Cheques to disappear within a decade

The death knell for cheques has been sounded after yesterday’s decision by the Payments Council to abolish the national cheque clearing system, a move which effectively makes this 350-year-old payment method redundant.

There has been a steady fall in the use of cheques over the past ten years as more consumers transfer money electronically, by direct debit or with debit and credit cards. Last year, around 3.8m cheques were written every day in Britain, compared to a peak of 10.9m in 1990.

But charities representing the elderly criticised the move saying it would force millions of older people who have relied on cheques all their lives to use payment methods which they are not comfortable with.

Andrew Harrop, head of public policy at Age Concern and Help the Aged said: “Without cheques, we are very concerned people will be forced to keep large amounts of cash in their home, leaving them vulnerable to theft and financial abuse.

“The Payments Council needs to urgently come up with some practical alternatives to replace cheques or it will be condemning thousands of older people to extra worry, cost and financial insecurity.”

The National Pensioners Convention (NPC) also criticised the decision, describing it as “out of touch” with the needs of older consumers. Dot Gibson, NPC general secretary said: ”Chip and pin is simply not suitable for a large number of pensioners and this announcement provides no guarantees that cheques will be replaced with anything that meets the needs of older consumers. We have to reverse this decision before it’s too late.”

The decision will save banks hundreds of millions of pounds a year as each cheque costs approximately £1 to process compared to much cheaper electronic forms of payment such as direct debits and standing orders.

But while the use of cheques has been declining small business lobbyists say there are still plenty of situations where they are used extensively. These include payments between individuals, and payments to sole traders, small businesses, clubs, charities and schools.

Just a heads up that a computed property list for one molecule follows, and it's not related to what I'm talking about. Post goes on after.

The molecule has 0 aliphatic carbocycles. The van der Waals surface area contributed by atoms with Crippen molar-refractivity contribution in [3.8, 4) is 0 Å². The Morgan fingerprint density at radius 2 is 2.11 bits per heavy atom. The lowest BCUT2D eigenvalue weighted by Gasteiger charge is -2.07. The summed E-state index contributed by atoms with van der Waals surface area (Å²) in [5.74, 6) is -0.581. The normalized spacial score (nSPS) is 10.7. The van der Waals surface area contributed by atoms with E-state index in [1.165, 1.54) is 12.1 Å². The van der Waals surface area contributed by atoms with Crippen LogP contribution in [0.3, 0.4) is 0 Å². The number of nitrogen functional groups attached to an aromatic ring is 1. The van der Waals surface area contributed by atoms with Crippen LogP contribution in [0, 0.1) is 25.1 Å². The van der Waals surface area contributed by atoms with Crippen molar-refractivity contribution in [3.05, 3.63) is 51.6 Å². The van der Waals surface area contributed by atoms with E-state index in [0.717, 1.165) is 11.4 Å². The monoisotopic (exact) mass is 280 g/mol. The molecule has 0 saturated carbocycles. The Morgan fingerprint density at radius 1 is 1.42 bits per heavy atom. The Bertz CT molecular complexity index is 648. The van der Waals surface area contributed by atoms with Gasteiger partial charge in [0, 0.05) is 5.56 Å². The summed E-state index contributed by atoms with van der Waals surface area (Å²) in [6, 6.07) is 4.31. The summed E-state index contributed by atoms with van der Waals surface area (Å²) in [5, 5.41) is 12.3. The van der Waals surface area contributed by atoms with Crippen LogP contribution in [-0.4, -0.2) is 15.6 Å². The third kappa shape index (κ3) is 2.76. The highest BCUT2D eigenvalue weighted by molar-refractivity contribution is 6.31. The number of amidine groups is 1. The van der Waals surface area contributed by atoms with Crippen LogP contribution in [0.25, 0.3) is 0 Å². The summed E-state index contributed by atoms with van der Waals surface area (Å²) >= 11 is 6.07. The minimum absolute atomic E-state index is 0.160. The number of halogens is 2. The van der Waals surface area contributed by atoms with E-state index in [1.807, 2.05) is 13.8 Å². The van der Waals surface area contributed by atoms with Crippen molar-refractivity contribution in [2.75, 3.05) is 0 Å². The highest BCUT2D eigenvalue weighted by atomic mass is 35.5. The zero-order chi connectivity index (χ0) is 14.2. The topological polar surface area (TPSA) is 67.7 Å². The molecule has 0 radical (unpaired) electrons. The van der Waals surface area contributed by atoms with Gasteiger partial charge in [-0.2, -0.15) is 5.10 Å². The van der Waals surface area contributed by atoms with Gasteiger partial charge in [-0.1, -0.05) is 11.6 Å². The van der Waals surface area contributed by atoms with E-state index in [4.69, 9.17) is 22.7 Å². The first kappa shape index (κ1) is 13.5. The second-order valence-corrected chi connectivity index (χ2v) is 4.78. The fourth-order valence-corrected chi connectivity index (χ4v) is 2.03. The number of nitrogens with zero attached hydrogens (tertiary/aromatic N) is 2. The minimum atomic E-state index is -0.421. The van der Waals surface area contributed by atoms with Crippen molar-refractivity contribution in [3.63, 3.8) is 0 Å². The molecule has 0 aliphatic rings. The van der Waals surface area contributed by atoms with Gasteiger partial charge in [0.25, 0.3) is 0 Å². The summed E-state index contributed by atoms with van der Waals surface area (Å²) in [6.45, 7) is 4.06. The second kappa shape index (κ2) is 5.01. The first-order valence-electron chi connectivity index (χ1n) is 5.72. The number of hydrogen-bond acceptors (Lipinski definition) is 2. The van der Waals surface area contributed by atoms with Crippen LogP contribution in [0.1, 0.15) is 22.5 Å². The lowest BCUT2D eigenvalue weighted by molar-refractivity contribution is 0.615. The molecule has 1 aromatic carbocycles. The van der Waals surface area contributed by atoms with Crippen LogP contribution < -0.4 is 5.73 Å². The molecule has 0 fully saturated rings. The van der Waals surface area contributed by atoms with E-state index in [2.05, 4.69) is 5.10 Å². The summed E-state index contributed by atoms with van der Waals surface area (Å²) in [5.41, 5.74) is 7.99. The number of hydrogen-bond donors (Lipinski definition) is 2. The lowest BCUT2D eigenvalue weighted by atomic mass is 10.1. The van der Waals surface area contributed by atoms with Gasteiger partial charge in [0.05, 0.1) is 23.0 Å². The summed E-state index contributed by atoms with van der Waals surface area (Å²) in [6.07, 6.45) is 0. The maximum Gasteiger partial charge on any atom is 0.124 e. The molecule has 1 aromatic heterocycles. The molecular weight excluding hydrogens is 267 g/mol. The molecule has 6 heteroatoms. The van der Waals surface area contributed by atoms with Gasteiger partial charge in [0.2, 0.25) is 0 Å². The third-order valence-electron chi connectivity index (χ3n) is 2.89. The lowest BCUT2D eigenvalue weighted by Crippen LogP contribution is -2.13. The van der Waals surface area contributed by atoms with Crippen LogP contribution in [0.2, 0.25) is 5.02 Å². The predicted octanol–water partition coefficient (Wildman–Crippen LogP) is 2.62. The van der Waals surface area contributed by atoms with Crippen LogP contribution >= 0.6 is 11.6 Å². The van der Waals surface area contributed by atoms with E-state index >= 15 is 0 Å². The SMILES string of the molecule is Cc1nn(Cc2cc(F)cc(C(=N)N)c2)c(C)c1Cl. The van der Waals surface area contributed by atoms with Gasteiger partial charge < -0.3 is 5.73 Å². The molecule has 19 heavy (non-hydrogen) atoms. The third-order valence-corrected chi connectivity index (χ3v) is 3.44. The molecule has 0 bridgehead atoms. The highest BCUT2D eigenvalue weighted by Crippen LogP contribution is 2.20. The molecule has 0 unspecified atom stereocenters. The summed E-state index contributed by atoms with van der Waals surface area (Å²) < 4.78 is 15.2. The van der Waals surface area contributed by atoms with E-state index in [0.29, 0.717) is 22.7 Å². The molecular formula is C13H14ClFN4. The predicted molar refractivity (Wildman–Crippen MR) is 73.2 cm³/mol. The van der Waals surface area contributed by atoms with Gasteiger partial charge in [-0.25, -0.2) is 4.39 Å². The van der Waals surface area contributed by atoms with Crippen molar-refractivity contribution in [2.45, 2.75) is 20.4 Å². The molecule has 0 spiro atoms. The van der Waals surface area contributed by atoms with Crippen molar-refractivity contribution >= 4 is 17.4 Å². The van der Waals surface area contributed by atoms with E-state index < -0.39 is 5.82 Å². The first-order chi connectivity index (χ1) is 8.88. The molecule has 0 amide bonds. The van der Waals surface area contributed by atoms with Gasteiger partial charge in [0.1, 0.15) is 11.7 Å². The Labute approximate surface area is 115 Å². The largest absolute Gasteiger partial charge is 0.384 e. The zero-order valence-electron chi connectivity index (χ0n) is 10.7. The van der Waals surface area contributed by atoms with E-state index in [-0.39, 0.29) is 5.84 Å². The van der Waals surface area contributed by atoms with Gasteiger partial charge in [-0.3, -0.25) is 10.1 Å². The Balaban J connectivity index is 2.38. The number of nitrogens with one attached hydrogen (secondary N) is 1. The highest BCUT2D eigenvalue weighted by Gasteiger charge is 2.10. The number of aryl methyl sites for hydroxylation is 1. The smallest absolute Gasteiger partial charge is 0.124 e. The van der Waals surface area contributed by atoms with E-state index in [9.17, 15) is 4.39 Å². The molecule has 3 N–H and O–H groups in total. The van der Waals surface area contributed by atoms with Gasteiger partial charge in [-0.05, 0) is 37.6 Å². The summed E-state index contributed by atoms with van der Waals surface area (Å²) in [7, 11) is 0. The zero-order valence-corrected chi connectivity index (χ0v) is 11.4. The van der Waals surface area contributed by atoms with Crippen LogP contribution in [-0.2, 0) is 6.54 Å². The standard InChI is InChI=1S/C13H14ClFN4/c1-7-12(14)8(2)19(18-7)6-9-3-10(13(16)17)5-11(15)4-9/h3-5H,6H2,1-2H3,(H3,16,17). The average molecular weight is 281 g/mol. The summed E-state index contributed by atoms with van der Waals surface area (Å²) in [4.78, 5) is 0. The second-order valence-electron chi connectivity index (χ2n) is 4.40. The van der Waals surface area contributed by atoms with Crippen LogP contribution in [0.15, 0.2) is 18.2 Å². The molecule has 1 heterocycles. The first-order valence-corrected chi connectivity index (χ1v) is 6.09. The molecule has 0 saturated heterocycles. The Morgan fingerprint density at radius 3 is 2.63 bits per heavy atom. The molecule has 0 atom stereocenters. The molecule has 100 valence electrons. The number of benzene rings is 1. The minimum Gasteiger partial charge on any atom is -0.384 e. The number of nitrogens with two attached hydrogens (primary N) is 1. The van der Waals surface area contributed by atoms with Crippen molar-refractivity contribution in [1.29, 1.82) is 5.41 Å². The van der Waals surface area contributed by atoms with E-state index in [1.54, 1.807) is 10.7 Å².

John Wright of the Federation of Small Businesses said: “It is not for the Payment Council to do the bidding of the banks, which have been against keeping the cheque because of the cost incurred.

“The Payment Council’s action will be extremely detrimental to those businesses and their customers that rely on the humble cheque and have now been presented with no viable alternative to it.”

The Payments Council responded to criticisms, saying that cheques would only be phased out if adequate alternatives are developed and said there would be a review in 2016 .

“Customers aren’t likely to see any immediate change as the target date is still a long way off. said Paul Smee, chief executive of the Payments Council. “There are many more efficient ways of making payments than by paper in the 21st century and the time is ripe for the economy as a whole to reap the benefits of its replacement.”

It is not known what these alternatives might be but some experts believe that mobile phones could be used to transfer money via text message. Another alternative could be an increased use of debit cards with traders carrying some kind of small card reader.

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